These bikes may violate the California vehicle code, which states in part, “no person shall operate a bicycle on a roadway unless it is equipped with a brake which will enable the operator to make one braked wheel skid on a dry level (or) clean pavement.” In 2006, an Oregon judge, interpreting a similarly worded Oregon statute, found that fixie bikes violated state law because of its lack of a brake. The judge ruled in a case where a bike messenger was ticketed for riding a fixie bike without a brake.

If you’re a bicyclist using one of these bikes, or considering buying one, you might do yourself, pedestrians and motorists a favor by installing and using brakes. If you injure someone while riding a fixie, it may be you who could be sued if you, and your bicycle, caused the accident.

The personal injury attorneys at the Weber & Nierenberg law firm are well-experienced in bicycle accidents, as well as motorcycle, bus, truck, and pedestrian accident cases, and will work hard and competently to obtain complete compensation for your injuries and losses.

The Costs and Benefits of Discovery

Scale & Gavel
In most civil litigation, a process takes place by which both sides learn about the facts, opinions and legal positions of each other. This discovery process takes place in state and federal court normally after a complaint and a response to it have been filed with the court.

Discovery rules are fairly broad, because the idea is to get as many facts out in the open as possible, because cases are decided on the facts and applicable law. Once the facts are available, they also give the parties a good handle on the case so they can decide if they want to settle, and if so, on what terms.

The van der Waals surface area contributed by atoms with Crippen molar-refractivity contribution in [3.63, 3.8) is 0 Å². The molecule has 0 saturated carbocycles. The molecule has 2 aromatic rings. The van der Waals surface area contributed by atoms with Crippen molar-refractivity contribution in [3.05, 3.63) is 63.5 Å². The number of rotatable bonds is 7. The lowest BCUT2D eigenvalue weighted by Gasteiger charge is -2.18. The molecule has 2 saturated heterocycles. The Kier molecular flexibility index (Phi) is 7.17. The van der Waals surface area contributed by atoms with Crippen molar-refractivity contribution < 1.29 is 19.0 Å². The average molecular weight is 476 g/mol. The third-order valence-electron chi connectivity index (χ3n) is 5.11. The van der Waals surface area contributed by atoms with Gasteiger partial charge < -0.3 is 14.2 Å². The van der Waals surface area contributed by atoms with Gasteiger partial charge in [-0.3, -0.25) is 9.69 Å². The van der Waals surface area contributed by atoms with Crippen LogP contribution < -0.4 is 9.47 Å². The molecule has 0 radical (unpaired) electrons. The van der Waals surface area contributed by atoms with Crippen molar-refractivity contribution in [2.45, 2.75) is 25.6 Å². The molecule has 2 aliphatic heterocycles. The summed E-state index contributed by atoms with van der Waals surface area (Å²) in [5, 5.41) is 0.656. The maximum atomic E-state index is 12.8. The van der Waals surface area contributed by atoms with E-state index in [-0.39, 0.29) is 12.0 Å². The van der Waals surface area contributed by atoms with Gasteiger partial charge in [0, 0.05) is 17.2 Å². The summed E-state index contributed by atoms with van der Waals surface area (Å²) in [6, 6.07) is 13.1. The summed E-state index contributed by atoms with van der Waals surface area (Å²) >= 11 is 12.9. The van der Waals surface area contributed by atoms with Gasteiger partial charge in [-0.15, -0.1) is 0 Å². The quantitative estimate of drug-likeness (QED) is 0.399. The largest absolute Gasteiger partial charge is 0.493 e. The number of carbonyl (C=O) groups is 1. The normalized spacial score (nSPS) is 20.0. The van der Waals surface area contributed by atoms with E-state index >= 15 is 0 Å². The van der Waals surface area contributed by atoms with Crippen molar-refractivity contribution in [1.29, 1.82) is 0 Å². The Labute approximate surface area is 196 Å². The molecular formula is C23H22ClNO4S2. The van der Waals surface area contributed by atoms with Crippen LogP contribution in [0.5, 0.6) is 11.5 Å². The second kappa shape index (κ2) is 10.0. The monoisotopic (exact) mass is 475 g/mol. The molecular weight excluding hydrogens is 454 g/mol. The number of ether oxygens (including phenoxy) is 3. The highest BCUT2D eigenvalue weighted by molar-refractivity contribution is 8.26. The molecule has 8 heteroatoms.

In order for a plaintiff to bring a case, there must be some kind of harm or damages, either physically, mentally and/or financially. When a plaintiff makes a damages claim, it opens up questions the defendant can ask. If there are claims for medical or psychological harm, the defendant may probe into a plaintiff’s medical and psychological history to try to verify the claims or come up with an alternate cause. If there’s a claim of lost income, your financial history will be at issue. There are limits to discovery, and we zealously represent our clients to make sure defendants don’t go beyond those limits, but the reality is the filing a lawsuit results in a degree of lost privacy.